Neocon Imperialism, 9/11, and the Attacks on Afghanistan and Iraq

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ISIL InternationalOne way to understand the effect of 9/11, in most general terms, is to see that it allowed the agenda developed in the 1990s by neoconservatives—-often called simply “neocons”—to be implemented. There is agreement on this point across the political spectrum. From the right, for example, Stefan Halper and Jonathan Clarke say that 9/11 allowed the “preexisting ideological agenda” of the neoconservatives to be “taken off the shelf . . . and relabeled as the response to terror.”1 Stephen Sniegoski, writing from the left, says that “it was only the traumatic effects of the 9/11 terrorism that enabled the agenda of the neocons to become the policy of the United States of America.”2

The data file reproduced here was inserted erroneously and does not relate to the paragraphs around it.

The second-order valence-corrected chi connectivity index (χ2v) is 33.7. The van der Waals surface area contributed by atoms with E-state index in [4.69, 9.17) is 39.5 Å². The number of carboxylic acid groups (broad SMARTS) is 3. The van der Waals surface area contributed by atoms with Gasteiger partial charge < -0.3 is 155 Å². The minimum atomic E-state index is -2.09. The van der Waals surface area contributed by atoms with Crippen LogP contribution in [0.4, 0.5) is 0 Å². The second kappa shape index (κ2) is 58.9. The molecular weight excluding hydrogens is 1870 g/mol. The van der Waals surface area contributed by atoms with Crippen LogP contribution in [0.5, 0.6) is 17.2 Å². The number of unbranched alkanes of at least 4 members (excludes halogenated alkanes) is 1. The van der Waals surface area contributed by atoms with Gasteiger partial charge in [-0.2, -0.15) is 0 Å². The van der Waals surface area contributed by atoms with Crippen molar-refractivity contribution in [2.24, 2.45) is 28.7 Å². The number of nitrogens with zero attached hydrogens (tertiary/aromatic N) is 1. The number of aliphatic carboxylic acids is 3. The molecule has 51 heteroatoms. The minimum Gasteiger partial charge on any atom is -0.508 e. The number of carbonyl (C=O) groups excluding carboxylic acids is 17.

What was this agenda? It was, in essence, that the United States should use its military supremacy to establish an empire that includes the whole world–a global Pax Americana. Three major means to this end were suggested. One of these was to make U.S. military supremacy over other nations even greater, so that it would be completely beyond challenge. This goal was to be achieved by increasing the money devoted to military purposes, then using this money to complete the “revolution in military affairs” made possible by the emergence of the information age. The second major way to achieve a global Pax Americana was to announce and implement a doctrine of preventive-preemptive war, usually for the sake of bringing about “regime change” in countries regarded as hostile to U.S. interests and values. The third means toward the goal of universal empire was to use this new doctrine to gain control of the world’s oil,